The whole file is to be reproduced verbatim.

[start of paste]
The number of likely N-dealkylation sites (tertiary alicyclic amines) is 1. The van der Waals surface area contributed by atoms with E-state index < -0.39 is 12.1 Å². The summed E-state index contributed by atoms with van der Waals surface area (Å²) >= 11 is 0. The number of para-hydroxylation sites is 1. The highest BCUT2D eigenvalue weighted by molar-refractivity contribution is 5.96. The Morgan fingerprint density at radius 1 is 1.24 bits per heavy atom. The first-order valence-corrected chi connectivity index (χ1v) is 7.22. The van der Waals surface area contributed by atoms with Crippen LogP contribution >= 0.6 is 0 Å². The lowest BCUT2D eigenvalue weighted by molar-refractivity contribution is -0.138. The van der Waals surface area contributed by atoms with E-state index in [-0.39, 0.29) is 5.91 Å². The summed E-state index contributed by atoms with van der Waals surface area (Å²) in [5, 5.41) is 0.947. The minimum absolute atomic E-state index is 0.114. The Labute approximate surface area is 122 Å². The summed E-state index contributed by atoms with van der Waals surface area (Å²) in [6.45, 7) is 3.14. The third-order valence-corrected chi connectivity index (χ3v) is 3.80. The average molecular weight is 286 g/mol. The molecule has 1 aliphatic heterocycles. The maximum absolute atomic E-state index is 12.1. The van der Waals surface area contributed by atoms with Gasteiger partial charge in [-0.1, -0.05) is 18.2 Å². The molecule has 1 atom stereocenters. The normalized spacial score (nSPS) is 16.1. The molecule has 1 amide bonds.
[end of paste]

The number of likely N-dealkylation sites (tertiary alicyclic amines) is 1. The van der Waals surface area contributed by atoms with E-state index < -0.39 is 12.1 Å². The summed E-state index contributed by atoms with van der Waals surface area (Å²) >= 11 is 0. The number of para-hydroxylation sites is 1. The highest BCUT2D eigenvalue weighted by molar-refractivity contribution is 5.96. The Morgan fingerprint density at radius 1 is 1.24 bits per heavy atom. The first-order valence-corrected chi connectivity index (χ1v) is 7.22. The van der Waals surface area contributed by atoms with Crippen LogP contribution >= 0.6 is 0 Å². The lowest BCUT2D eigenvalue weighted by molar-refractivity contribution is -0.138. The van der Waals surface area contributed by atoms with E-state index in [-0.39, 0.29) is 5.91 Å². The summed E-state index contributed by atoms with van der Waals surface area (Å²) in [5, 5.41) is 0.947. The minimum absolute atomic E-state index is 0.114. The Labute approximate surface area is 122 Å². The summed E-state index contributed by atoms with van der Waals surface area (Å²) in [6.45, 7) is 3.14. The third-order valence-corrected chi connectivity index (χ3v) is 3.80. The average molecular weight is 286 g/mol. The molecule has 1 aliphatic heterocycles. The maximum absolute atomic E-state index is 12.1. The van der Waals surface area contributed by atoms with Gasteiger partial charge in [-0.1, -0.05) is 18.2 Å². The molecule has 1 atom stereocenters. The normalized spacial score (nSPS) is 16.1. The molecule has 1 amide bonds.